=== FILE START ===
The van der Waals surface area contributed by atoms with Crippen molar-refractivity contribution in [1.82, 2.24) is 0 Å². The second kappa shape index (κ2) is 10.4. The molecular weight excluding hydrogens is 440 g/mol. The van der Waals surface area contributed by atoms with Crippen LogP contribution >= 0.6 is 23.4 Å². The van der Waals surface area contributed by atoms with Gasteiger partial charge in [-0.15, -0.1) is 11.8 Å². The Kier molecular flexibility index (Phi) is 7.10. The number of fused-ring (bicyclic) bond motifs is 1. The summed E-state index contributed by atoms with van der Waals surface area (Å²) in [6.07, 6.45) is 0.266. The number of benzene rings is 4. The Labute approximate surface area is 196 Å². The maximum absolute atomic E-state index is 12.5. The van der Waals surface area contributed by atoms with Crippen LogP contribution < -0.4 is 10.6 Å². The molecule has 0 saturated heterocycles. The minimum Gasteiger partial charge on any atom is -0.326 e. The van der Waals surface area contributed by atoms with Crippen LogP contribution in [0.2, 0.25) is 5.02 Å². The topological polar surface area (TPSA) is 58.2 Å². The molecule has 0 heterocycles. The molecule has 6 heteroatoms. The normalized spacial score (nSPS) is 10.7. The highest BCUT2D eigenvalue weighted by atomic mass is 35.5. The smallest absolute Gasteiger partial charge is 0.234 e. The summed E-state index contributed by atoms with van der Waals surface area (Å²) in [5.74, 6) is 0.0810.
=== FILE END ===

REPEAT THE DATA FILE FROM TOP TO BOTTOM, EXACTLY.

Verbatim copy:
The van der Waals surface area contributed by atoms with Crippen molar-refractivity contribution in [1.82, 2.24) is 0 Å². The second kappa shape index (κ2) is 10.4. The molecular weight excluding hydrogens is 440 g/mol. The van der Waals surface area contributed by atoms with Crippen LogP contribution >= 0.6 is 23.4 Å². The van der Waals surface area contributed by atoms with Gasteiger partial charge in [-0.15, -0.1) is 11.8 Å². The Kier molecular flexibility index (Phi) is 7.10. The number of fused-ring (bicyclic) bond motifs is 1. The summed E-state index contributed by atoms with van der Waals surface area (Å²) in [6.07, 6.45) is 0.266. The number of benzene rings is 4. The Labute approximate surface area is 196 Å². The maximum absolute atomic E-state index is 12.5. The van der Waals surface area contributed by atoms with Crippen LogP contribution < -0.4 is 10.6 Å². The molecule has 0 saturated heterocycles. The minimum Gasteiger partial charge on any atom is -0.326 e. The van der Waals surface area contributed by atoms with Crippen LogP contribution in [0.2, 0.25) is 5.02 Å². The topological polar surface area (TPSA) is 58.2 Å². The molecule has 0 heterocycles. The molecule has 6 heteroatoms. The normalized spacial score (nSPS) is 10.7. The highest BCUT2D eigenvalue weighted by atomic mass is 35.5. The smallest absolute Gasteiger partial charge is 0.234 e. The summed E-state index contributed by atoms with van der Waals surface area (Å²) in [5.74, 6) is 0.0810.